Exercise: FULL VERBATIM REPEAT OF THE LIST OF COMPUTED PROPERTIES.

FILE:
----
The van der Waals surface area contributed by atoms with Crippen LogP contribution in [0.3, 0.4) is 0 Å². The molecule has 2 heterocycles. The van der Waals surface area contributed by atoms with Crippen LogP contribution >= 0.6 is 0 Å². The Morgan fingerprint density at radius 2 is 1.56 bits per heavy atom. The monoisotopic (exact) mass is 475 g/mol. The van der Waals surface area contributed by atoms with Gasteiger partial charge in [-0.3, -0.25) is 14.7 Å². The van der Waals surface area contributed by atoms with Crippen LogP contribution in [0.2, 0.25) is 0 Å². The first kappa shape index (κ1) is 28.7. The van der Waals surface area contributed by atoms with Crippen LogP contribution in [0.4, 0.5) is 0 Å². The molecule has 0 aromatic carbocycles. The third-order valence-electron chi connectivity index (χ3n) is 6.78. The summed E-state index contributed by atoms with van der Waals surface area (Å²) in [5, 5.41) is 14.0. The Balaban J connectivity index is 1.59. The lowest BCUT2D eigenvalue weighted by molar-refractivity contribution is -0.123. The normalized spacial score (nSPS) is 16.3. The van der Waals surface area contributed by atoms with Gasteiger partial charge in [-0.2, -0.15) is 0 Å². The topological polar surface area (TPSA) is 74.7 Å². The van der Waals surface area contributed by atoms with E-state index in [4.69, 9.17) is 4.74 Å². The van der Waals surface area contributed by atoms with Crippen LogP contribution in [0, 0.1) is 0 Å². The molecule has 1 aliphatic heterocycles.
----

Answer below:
The van der Waals surface area contributed by atoms with Crippen LogP contribution in [0.3, 0.4) is 0 Å². The molecule has 2 heterocycles. The van der Waals surface area contributed by atoms with Crippen LogP contribution >= 0.6 is 0 Å². The Morgan fingerprint density at radius 2 is 1.56 bits per heavy atom. The monoisotopic (exact) mass is 475 g/mol. The van der Waals surface area contributed by atoms with Gasteiger partial charge in [-0.3, -0.25) is 14.7 Å². The van der Waals surface area contributed by atoms with Crippen LogP contribution in [0.2, 0.25) is 0 Å². The first kappa shape index (κ1) is 28.7. The van der Waals surface area contributed by atoms with Crippen LogP contribution in [0.4, 0.5) is 0 Å². The molecule has 0 aromatic carbocycles. The third-order valence-electron chi connectivity index (χ3n) is 6.78. The summed E-state index contributed by atoms with van der Waals surface area (Å²) in [5, 5.41) is 14.0. The Balaban J connectivity index is 1.59. The lowest BCUT2D eigenvalue weighted by molar-refractivity contribution is -0.123. The normalized spacial score (nSPS) is 16.3. The van der Waals surface area contributed by atoms with Gasteiger partial charge in [-0.2, -0.15) is 0 Å². The topological polar surface area (TPSA) is 74.7 Å². The van der Waals surface area contributed by atoms with E-state index in [4.69, 9.17) is 4.74 Å². The van der Waals surface area contributed by atoms with Crippen LogP contribution in [0, 0.1) is 0 Å². The molecule has 1 aliphatic heterocycles.